GE Lighting restructures lighting

GE Consumer & Industrial announced a major restructuring of its lighting operations. As part of these efforts, the Louisville, Ky.-based GE business unit plans to close several of its lighting plants in Mexico, Brazil and the United States, source more lamp components and increase its R&D efforts in the development of light-emitting diodes (LEDs), high-efficiency incandescent lamps and other innovative lighting technologies.

“The restructuring we are proposing, while very difficult due to the impact on employees, would be one of the most important things we've done in the 100-plus-year history of GE's lighting business,” said Jim Campbell, president and CEO of GE Consumer & Industrial. “We are proposing these actions in order to continue our leadership in an industry that is in the midst of significant change. Global market demand for the most common household lighting product — the incandescent bulb — has dramatically declined over the past five years, and change is accelerating due to new efficiency standards and technology advancements.

“In addition, our historical model of making most of the components we need for our lighting products ourselves is no longer effective in today's global economy. In many cases, we can now purchase the components we need at a more competitive cost than we can make them. It doesn't make sense for us to continue with an inefficient model. The proposed plan would allow us to continue to reinvent our production model to use our global factory more efficiently and effectively.”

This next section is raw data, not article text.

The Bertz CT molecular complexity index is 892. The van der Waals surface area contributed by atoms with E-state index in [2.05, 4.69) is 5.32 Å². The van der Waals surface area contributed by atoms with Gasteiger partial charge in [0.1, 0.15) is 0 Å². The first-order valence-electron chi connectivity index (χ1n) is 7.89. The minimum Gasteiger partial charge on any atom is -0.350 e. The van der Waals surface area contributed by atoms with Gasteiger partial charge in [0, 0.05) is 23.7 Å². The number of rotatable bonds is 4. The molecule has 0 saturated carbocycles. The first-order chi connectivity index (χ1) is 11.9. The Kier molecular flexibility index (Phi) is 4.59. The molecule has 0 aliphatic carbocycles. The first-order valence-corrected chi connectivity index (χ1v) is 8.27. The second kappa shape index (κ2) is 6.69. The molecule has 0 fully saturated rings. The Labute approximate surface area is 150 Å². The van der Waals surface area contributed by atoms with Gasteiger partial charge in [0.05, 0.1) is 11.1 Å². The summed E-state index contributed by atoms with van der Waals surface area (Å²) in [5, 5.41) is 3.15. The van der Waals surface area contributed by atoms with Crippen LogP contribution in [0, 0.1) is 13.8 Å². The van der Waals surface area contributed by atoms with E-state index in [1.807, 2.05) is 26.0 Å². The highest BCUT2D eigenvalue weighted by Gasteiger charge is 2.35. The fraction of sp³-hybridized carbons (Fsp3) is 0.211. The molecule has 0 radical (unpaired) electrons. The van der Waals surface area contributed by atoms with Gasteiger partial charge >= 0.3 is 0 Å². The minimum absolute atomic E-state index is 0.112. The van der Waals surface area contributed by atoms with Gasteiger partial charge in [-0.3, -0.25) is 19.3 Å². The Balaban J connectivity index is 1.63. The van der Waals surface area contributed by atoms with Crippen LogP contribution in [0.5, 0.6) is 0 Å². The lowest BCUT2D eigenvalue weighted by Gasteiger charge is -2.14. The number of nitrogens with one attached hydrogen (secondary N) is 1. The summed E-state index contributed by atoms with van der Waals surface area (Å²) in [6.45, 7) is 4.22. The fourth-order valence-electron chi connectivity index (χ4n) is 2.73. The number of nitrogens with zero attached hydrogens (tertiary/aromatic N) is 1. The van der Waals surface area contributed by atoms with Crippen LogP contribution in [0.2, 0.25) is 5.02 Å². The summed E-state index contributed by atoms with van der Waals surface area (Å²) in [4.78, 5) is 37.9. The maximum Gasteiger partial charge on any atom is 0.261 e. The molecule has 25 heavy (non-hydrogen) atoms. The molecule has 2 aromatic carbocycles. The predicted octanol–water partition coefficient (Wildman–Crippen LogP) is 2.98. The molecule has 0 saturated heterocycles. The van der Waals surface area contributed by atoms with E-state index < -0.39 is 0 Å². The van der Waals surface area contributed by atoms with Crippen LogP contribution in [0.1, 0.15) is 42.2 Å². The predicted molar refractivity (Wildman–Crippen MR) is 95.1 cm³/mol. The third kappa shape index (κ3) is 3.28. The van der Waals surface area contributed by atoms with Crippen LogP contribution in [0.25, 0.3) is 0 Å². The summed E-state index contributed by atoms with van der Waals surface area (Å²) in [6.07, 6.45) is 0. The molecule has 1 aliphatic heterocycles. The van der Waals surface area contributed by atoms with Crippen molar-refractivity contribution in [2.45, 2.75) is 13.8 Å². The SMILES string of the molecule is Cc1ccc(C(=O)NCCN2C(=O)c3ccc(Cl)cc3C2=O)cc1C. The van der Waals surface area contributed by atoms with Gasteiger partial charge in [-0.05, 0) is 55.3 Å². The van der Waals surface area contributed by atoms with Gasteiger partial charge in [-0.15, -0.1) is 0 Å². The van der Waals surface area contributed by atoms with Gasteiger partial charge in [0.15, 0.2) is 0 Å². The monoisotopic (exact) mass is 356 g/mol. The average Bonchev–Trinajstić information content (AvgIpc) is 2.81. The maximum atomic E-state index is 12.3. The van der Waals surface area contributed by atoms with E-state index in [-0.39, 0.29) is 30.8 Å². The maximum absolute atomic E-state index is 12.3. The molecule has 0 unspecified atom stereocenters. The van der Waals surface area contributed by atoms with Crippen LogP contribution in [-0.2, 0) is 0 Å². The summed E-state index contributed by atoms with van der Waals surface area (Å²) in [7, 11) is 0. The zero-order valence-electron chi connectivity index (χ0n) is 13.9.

The job cuts are expected to affect 1,325 jobs. GE Consumer & Industrial said it would close all of its lighting operations in Rio de Janeiro, Brazil, eliminating approximately 900 jobs. The company also plans to close some lighting operations in the United States, which will eliminate about 425 jobs. Some of the U.S. jobs will be transferred to other GE Lighting facilities in the United States, the company said. The company also plans to transfer some operations from facilities in Mexico and the United States to other GE locations or suppliers, which will impact about 80 positions. These actions are part of the company's previously announced restructuring activities.

Although the company has invested more than $200 million in the last four years to develop more energy-efficient lighting products, Campbell said GE's lighting business will invest even more in new lighting technologies and R&D that will help the company's oldest business maintain its market and technology leadership. “We are increasing our focus on the development and production of new, innovative lighting products like LEDs, organic LEDs, our new high-efficiency incandescent light bulbs and other products that our customers will increasingly demand and require,” he said.

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